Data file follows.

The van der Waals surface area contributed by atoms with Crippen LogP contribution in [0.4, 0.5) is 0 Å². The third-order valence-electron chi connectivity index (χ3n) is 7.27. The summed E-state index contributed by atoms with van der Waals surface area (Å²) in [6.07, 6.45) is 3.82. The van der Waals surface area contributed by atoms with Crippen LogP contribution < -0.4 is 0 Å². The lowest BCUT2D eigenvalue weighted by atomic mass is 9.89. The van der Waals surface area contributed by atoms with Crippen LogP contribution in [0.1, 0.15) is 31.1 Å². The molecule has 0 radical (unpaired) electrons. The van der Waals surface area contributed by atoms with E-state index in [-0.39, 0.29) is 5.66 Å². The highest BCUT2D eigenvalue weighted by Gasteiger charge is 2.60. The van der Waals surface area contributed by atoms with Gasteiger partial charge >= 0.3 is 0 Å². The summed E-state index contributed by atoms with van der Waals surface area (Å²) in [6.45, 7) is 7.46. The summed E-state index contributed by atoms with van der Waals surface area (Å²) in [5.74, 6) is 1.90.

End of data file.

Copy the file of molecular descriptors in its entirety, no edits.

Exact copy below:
The van der Waals surface area contributed by atoms with Crippen LogP contribution in [0.4, 0.5) is 0 Å². The third-order valence-electron chi connectivity index (χ3n) is 7.27. The summed E-state index contributed by atoms with van der Waals surface area (Å²) in [6.07, 6.45) is 3.82. The van der Waals surface area contributed by atoms with Crippen LogP contribution < -0.4 is 0 Å². The lowest BCUT2D eigenvalue weighted by atomic mass is 9.89. The van der Waals surface area contributed by atoms with Crippen LogP contribution in [0.1, 0.15) is 31.1 Å². The molecule has 0 radical (unpaired) electrons. The van der Waals surface area contributed by atoms with E-state index in [-0.39, 0.29) is 5.66 Å². The highest BCUT2D eigenvalue weighted by Gasteiger charge is 2.60. The van der Waals surface area contributed by atoms with Gasteiger partial charge >= 0.3 is 0 Å². The summed E-state index contributed by atoms with van der Waals surface area (Å²) in [6.45, 7) is 7.46. The summed E-state index contributed by atoms with van der Waals surface area (Å²) in [5.74, 6) is 1.90.